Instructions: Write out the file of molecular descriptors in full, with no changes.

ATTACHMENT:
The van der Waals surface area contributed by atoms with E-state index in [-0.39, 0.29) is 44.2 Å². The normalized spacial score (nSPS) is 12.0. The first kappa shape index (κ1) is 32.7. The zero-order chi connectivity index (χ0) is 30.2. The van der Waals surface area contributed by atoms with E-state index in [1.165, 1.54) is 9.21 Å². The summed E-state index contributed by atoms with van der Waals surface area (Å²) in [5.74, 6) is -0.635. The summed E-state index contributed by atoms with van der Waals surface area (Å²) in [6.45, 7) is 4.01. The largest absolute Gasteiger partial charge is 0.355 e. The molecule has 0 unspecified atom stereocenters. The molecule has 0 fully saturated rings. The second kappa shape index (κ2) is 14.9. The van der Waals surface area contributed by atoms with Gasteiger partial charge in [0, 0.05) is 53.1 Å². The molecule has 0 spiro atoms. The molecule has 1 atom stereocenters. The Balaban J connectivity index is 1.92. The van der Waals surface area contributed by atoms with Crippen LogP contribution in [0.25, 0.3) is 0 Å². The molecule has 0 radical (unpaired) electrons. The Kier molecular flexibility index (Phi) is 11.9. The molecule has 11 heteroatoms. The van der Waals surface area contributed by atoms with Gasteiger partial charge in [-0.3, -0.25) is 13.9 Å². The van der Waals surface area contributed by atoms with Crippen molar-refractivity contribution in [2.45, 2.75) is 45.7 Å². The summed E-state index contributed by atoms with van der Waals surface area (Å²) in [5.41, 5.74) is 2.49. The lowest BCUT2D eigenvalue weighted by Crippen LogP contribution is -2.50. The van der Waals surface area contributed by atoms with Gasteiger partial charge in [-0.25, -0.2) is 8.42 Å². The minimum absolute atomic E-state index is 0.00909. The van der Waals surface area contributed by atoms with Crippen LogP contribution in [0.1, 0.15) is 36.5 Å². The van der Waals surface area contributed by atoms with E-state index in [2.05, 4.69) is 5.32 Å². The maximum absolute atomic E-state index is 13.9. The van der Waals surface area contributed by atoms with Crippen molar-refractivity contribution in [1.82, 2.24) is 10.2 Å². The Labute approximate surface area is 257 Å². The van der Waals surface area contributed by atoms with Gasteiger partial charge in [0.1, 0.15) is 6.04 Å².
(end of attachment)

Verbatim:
The van der Waals surface area contributed by atoms with E-state index in [-0.39, 0.29) is 44.2 Å². The normalized spacial score (nSPS) is 12.0. The first kappa shape index (κ1) is 32.7. The zero-order chi connectivity index (χ0) is 30.2. The van der Waals surface area contributed by atoms with E-state index in [1.165, 1.54) is 9.21 Å². The summed E-state index contributed by atoms with van der Waals surface area (Å²) in [5.74, 6) is -0.635. The summed E-state index contributed by atoms with van der Waals surface area (Å²) in [6.45, 7) is 4.01. The largest absolute Gasteiger partial charge is 0.355 e. The molecule has 0 unspecified atom stereocenters. The molecule has 0 fully saturated rings. The second kappa shape index (κ2) is 14.9. The van der Waals surface area contributed by atoms with Gasteiger partial charge in [0, 0.05) is 53.1 Å². The molecule has 0 spiro atoms. The molecule has 1 atom stereocenters. The Balaban J connectivity index is 1.92. The van der Waals surface area contributed by atoms with Crippen LogP contribution in [0.25, 0.3) is 0 Å². The molecule has 0 radical (unpaired) electrons. The Kier molecular flexibility index (Phi) is 11.9. The molecule has 11 heteroatoms. The van der Waals surface area contributed by atoms with Gasteiger partial charge in [-0.3, -0.25) is 13.9 Å². The van der Waals surface area contributed by atoms with Crippen molar-refractivity contribution in [2.45, 2.75) is 45.7 Å². The summed E-state index contributed by atoms with van der Waals surface area (Å²) in [5.41, 5.74) is 2.49. The lowest BCUT2D eigenvalue weighted by Crippen LogP contribution is -2.50. The van der Waals surface area contributed by atoms with Gasteiger partial charge in [-0.25, -0.2) is 8.42 Å². The minimum absolute atomic E-state index is 0.00909. The van der Waals surface area contributed by atoms with Crippen LogP contribution in [0.1, 0.15) is 36.5 Å². The van der Waals surface area contributed by atoms with E-state index in [2.05, 4.69) is 5.32 Å². The maximum absolute atomic E-state index is 13.9. The van der Waals surface area contributed by atoms with Crippen molar-refractivity contribution in [1.82, 2.24) is 10.2 Å². The Labute approximate surface area is 257 Å². The van der Waals surface area contributed by atoms with Gasteiger partial charge in [0.1, 0.15) is 6.04 Å².